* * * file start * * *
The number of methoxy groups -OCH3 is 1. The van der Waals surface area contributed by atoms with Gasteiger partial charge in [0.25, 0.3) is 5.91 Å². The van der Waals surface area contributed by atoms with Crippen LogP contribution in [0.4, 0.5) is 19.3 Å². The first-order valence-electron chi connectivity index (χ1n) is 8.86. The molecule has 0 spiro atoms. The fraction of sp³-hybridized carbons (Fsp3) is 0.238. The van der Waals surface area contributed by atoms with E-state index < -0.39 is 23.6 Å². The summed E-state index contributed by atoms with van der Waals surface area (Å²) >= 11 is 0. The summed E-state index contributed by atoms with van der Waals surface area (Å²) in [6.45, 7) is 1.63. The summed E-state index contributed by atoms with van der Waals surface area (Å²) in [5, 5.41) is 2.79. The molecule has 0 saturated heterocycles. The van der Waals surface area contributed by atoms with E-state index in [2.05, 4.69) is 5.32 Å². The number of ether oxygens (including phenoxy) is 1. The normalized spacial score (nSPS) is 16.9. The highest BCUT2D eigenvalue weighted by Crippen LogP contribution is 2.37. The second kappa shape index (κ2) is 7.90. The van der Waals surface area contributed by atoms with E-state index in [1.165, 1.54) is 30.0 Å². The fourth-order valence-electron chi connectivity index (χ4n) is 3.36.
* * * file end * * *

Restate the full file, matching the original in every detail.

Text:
The number of methoxy groups -OCH3 is 1. The van der Waals surface area contributed by atoms with Gasteiger partial charge in [0.25, 0.3) is 5.91 Å². The van der Waals surface area contributed by atoms with Crippen LogP contribution in [0.4, 0.5) is 19.3 Å². The first-order valence-electron chi connectivity index (χ1n) is 8.86. The molecule has 0 spiro atoms. The fraction of sp³-hybridized carbons (Fsp3) is 0.238. The van der Waals surface area contributed by atoms with E-state index < -0.39 is 23.6 Å². The summed E-state index contributed by atoms with van der Waals surface area (Å²) >= 11 is 0. The summed E-state index contributed by atoms with van der Waals surface area (Å²) in [6.45, 7) is 1.63. The summed E-state index contributed by atoms with van der Waals surface area (Å²) in [5, 5.41) is 2.79. The molecule has 0 saturated heterocycles. The van der Waals surface area contributed by atoms with E-state index in [2.05, 4.69) is 5.32 Å². The number of ether oxygens (including phenoxy) is 1. The normalized spacial score (nSPS) is 16.9. The highest BCUT2D eigenvalue weighted by Crippen LogP contribution is 2.37. The second kappa shape index (κ2) is 7.90. The van der Waals surface area contributed by atoms with E-state index in [1.165, 1.54) is 30.0 Å². The fourth-order valence-electron chi connectivity index (χ4n) is 3.36.